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San Francisco (1936)

1 rating: 5.0
Classics movie directed by Hugh Harman, Susan F. Walker, and W.S. Van Dyke

"San Francisco, open your Golden Gate...." If the classic city anthem isn't part of your life already, it will be after a viewing of this 1936 hit, a wonderful blend of cornpone, spectacle, and song. It's set in 1906, the year the earthquake flattened … see full wiki

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1 review about San Francisco (1936)

One of the muscles of Clark Gable.

  • Nov 2, 2007
Before there was a Las Vegas, there was San Francisco: "sin city," the most corrupt town in the U.S.A., according to Father Tim Mullin (Spencer Tracy). It was filled of illegal gambling dens, like the one run by Blackie Norton (Clark Gable), Mullin's boyhood friend whom he has been trying to reform for years. When Norton hires Mary Blake (Jeanette MacDonald) to sing in his club, she seeks the guidance of Father Mullin to help her survive this den of iniquity. The plot is a rather forthright formula story of a tug-of-war romance between bad boy Blackie Norton and mama's boy Jack Burley, scion of a well-to -do family for the affections of singer Mary Blake. It's also a story of good vs. evil, the good being Father Mullen and the bad obviously being Norton.

Romance don't come like this no more and out of all the films that I've seen with Gable, this is his other shining moment, along with "Gone With The Wind". McDonald is one beautiful lady and she sings frequently in the film in that soprano operetta vocal style that apparently was popular back then, and there is even an overlong sequence where she plays Marguerite in Gounod's "Faust" and brings Blackie rather incredibly to tears. In a thankless role. Tracy is a natural actor and symbolizes the film's heavy religious overtones resulting in a most unbelievable conversion at the end. There is the scene where Jeneatte McDonald is having a 1 on 1 conversation with her future mother in law. Mrs. Bailey tells her that the "aristocracy" of San Francisco is not what people think. "They are a wild and crazy bunch living a sinful life with party's that last for days! She says. So you see the film wanted us to feel how society viewed others in those days.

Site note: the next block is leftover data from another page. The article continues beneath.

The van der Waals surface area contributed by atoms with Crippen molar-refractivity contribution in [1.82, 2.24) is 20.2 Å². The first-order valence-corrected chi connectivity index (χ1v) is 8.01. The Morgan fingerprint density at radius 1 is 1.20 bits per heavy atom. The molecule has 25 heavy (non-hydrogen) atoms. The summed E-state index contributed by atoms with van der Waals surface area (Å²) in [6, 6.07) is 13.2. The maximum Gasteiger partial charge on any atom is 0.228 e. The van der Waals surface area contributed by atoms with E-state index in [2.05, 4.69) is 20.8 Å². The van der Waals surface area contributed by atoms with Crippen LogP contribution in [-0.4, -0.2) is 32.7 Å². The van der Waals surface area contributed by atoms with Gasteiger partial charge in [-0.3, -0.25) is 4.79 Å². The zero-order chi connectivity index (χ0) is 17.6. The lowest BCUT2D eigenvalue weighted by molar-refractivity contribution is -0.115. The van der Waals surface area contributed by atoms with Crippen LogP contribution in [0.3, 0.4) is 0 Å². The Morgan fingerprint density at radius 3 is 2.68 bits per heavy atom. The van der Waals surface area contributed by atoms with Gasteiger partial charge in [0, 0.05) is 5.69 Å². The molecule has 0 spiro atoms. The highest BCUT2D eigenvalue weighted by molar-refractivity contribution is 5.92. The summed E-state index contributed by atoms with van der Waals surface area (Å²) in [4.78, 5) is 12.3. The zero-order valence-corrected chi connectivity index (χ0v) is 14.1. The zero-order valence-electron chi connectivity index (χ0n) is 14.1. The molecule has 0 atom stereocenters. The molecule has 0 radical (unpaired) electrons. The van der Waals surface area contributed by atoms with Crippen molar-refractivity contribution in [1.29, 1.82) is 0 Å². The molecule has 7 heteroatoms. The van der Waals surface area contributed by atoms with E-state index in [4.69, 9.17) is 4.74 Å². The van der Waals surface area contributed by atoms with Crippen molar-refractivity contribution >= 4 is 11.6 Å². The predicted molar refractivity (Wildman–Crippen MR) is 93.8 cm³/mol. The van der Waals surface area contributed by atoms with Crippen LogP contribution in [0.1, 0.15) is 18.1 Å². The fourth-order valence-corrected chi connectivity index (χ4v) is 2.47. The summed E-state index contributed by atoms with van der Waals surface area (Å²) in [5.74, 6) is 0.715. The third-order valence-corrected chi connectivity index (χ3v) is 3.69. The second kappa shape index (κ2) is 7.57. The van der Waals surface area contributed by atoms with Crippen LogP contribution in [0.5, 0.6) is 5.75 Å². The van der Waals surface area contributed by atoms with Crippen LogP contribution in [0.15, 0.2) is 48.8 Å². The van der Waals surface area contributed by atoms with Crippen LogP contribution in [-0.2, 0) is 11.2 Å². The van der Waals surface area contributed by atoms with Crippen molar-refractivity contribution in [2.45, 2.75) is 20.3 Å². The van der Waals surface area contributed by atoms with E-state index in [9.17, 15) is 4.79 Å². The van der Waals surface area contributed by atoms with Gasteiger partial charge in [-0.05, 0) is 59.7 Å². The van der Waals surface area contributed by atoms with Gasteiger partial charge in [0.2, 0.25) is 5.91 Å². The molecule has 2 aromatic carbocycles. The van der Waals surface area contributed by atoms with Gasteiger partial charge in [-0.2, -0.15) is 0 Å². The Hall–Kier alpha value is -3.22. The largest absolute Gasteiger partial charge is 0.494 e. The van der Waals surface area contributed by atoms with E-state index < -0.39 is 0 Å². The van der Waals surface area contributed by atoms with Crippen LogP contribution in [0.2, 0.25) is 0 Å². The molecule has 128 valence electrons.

Interesting enough, the special effects showing San Francisco April 18, 1906 Earthquake engulfed in flames following the quake and its aftermath were high tech in 1936 (a special effects tour de force for art directors Arnold Gillespie and his unaccredited associate James Basevi) and are still effective today. The quake takes place at a key point in the film toward the end. Because the audience becomes enthralled in what is taking place on the screen, the quake is totally unexpected--though waited for since the beginning of the movie. Director W.S. Van Dyke does a masterful job of bringing the quake to bear at just the right moment for full effect. Today's disaster flicks such as The Day After Tomorrow (Widescreen Edition) should take a lesson from this film because that won me over.

One of my favorite's scenes was when Blackie, was desperately searching for Mary in the rubble, at long last finds religion and prays to God for his sweetheart's salvation. At the end, an unidentified bit player shouts defiantly "We'll build a new San Francisco!" -- and by golly, they do!

Thanks Claire for sharing one of your favorites with me.

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